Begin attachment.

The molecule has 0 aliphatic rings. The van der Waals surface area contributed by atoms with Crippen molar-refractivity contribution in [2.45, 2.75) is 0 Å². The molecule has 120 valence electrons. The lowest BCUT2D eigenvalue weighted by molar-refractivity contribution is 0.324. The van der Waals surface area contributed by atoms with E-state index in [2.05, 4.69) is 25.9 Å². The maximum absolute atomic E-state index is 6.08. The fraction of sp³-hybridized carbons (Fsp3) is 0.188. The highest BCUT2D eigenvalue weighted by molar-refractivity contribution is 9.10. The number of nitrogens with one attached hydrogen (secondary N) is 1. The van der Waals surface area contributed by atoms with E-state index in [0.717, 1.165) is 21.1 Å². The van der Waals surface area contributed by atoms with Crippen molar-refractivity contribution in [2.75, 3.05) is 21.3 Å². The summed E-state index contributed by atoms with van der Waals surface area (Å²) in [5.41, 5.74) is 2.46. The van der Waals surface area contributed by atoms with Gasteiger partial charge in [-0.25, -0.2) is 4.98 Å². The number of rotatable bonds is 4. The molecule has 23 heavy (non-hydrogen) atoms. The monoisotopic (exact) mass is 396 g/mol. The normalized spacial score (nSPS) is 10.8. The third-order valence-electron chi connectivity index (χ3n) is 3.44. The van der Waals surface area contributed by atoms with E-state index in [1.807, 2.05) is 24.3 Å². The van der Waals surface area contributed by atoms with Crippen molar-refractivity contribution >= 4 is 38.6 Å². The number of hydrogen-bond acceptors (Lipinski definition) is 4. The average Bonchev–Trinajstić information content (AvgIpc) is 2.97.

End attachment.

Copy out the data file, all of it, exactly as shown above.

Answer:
The molecule has 0 aliphatic rings. The van der Waals surface area contributed by atoms with Crippen molar-refractivity contribution in [2.45, 2.75) is 0 Å². The molecule has 120 valence electrons. The lowest BCUT2D eigenvalue weighted by molar-refractivity contribution is 0.324. The van der Waals surface area contributed by atoms with E-state index in [2.05, 4.69) is 25.9 Å². The maximum absolute atomic E-state index is 6.08. The fraction of sp³-hybridized carbons (Fsp3) is 0.188. The highest BCUT2D eigenvalue weighted by molar-refractivity contribution is 9.10. The number of nitrogens with one attached hydrogen (secondary N) is 1. The van der Waals surface area contributed by atoms with E-state index in [0.717, 1.165) is 21.1 Å². The van der Waals surface area contributed by atoms with Crippen molar-refractivity contribution in [2.75, 3.05) is 21.3 Å². The summed E-state index contributed by atoms with van der Waals surface area (Å²) in [5.41, 5.74) is 2.46. The van der Waals surface area contributed by atoms with Gasteiger partial charge in [-0.25, -0.2) is 4.98 Å². The number of rotatable bonds is 4. The molecule has 23 heavy (non-hydrogen) atoms. The monoisotopic (exact) mass is 396 g/mol. The normalized spacial score (nSPS) is 10.8. The third-order valence-electron chi connectivity index (χ3n) is 3.44. The van der Waals surface area contributed by atoms with E-state index in [1.807, 2.05) is 24.3 Å². The van der Waals surface area contributed by atoms with Crippen molar-refractivity contribution >= 4 is 38.6 Å². The number of hydrogen-bond acceptors (Lipinski definition) is 4. The average Bonchev–Trinajstić information content (AvgIpc) is 2.97.